ER stress-induced cell death could also be a result of the apoptosis pathway.31,32 Environmental factors contribute to the activation of ER stress, and as a result, cancerous cells must possess ways to adapt and prevent the fate of ER stress-induced apoptosis. Recent studies show that caspase-12 specifically participates in the apoptotic signaling induced by ER stress.33,34 Similarly, ER stressors initiated apoptosis of TC-1 tumor cells through activation of caspase-12. QNZ treatment decreased caspase-12 cleavage as indicated by increasing full-length caspase-12, and abrogated caspase-3 cleavage following BFA in cervical tumor cells, without blocking the inhibition of caspase-12 and caspase-3 mRNA following BFA treatment (Supplementary Figure 3). Caspase-12 and caspase-3 are activated in the apoptotic cell both by extrinsic (death ligand) and intrinsic (mitochondrial) pathways. Inhibitor of apoptosis (IAP) directly regulates apoptosis by preventing the activation of caspase-3.35 It is possible that QNZ inhibits the activation of caspase-12 or caspase-3 in cells under ER stress by enhancing the expression of IAP family members.
Interestingly, QNZ simultaneously enhanced protein expression of CHOP, another proapoptotic gene downstream of the ER stress pathway, in TC-1 tumor cells after treatment with BFA. Blocking the NF-κB pathway using QNZ resulted in ER stress initiating apoptosis through activation of the CHOP pathway rather than with activation of the caspase-12/caspase-3 pathway. The results of the current study provide evidence that CHOP links ER stress to NF-κB activation, which is consistent with previous studies.36,37
Cervical carcinoma is a growing menace to women’s health worldwide, and is one of the leading causes of death in women worldwide. Although HPV is considered to be the major cause of cervical cancer, yet the viral infection alone is not sufficient for cancer progression. Activating the NF-κB signaling pathway promotes proliferation, invasion and metastasis of cervical cancer cells, thus NF-κB pathway inhibitors are being suggested as good anticancer agents in cervix carcinoma.11,12 However, based on all results, it appears that inhibition of NF-κB activation may not be a safe strategy in the development of novel agents to treat cervical cancer.13,14
In conclusion, our results indicate that there is a cross-talk between ER stress, autophagy, apoptosis and NF-κB pathway, which helps determine the fate of cervical cancer cells. Careful evaluation should be given to the use of NF-κB pathway inhibitors to treat cervical cancer in combination with drugs that induce tumor cell death through ER stress induction.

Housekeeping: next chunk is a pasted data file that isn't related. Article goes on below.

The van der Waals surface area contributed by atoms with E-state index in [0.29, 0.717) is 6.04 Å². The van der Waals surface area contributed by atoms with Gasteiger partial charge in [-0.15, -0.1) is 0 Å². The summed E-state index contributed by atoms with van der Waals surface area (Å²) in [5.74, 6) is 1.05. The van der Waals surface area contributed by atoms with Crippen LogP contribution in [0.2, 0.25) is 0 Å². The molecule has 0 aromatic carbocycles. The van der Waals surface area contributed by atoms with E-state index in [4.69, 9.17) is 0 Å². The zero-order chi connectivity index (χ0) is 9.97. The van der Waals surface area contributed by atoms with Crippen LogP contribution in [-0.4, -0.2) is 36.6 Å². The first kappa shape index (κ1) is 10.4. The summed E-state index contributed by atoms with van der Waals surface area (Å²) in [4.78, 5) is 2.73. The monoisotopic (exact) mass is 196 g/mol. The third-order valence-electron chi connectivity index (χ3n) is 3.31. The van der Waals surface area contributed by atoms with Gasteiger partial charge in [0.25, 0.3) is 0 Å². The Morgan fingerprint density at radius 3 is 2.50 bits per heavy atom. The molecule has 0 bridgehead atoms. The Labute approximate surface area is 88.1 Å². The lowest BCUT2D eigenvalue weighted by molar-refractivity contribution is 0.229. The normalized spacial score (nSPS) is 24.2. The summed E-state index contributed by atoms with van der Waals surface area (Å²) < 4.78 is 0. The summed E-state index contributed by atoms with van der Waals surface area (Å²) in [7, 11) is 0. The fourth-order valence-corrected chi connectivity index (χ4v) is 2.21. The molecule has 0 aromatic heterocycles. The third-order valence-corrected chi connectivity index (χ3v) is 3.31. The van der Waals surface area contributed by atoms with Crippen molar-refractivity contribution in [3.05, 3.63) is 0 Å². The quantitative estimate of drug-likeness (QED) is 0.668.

BFA,TM, TG, and QNZ were purchased from Sigma-Aldrich (St. Louis, MO, USA), were diluted in dimethyl sulfoxide, and stored at −20°C. Rabbit anti-LC3 antibody (cat. no. L7543), 4′,6′-diamidino-2-phenylindole (DAPI), and rhodamine 123 were all purchased from Sigma-Aldrich. Antibodies for NF-κB p65 (cat. no. 8284), IкBα (cat. no. 4812), p-IкBα (cat. no. 5209), P-IKKα/β (cat. no. 9958), BIP (cat. no. 3177), IRE1α (cat. no. 3294), CHOP (cat no. 2895), caspase-12 (cat no. 2202), and cleaved-caspase-3 (cat. no. 9654), all were purchased from Cell Signaling Technology (Danvers, MA, USA); anti-TFIIAa and secondary antibodies were from Santa Cruz Biotechnology (Dallas, TX, USA).
Two cervical cancer cell lines (TC-1 tumor cells and HeLa cells) were used in this study. They were cultured in RPMI-1640 medium (Invitrogen, San Diego, CA, USA). Atg5+/+ and Atg5−/− mouse embryonic fibroblast (MEF) cells were maintained in DMEM (Invitrogen). Both media were supplemented with 10% (v/v) fetal bovine serum and 1% (v/v) penicillin/streptomycin. All cells were maintained in a 37°C, 95% humidity, and 5% carbon dioxide environment. For experimental purposes, the cells were grown in serum-free RPMI-1640 medium before and during treatment. For the test of autophagic flux, cells were exposed to 100nM BFA. For inhibition of the NF-κB pathway, cells were incubated with 100nM QNZ (Sigma-Aldrich) for 1h before BFA treatment.
Cells were fixed in 2.5% glutaraldehyde in 0.1M cacodylate buffer, pH 7.4, postfixed in 1% osmium tetroxide, pH 7.2, and then treated with 0.5% tannic acid, 1% sodium sulfate, cleared in 2-hydroxypropyl methacrylate. Cells were next embedded in Ultracut (Leica, Wetzlar, Germany) and sliced into 60-nm sections. Ultrathin sections were stained with uranyl acetate and lead citrate, and examined with a JEM-1230 TEM (JEOL, Tokyo, Japan).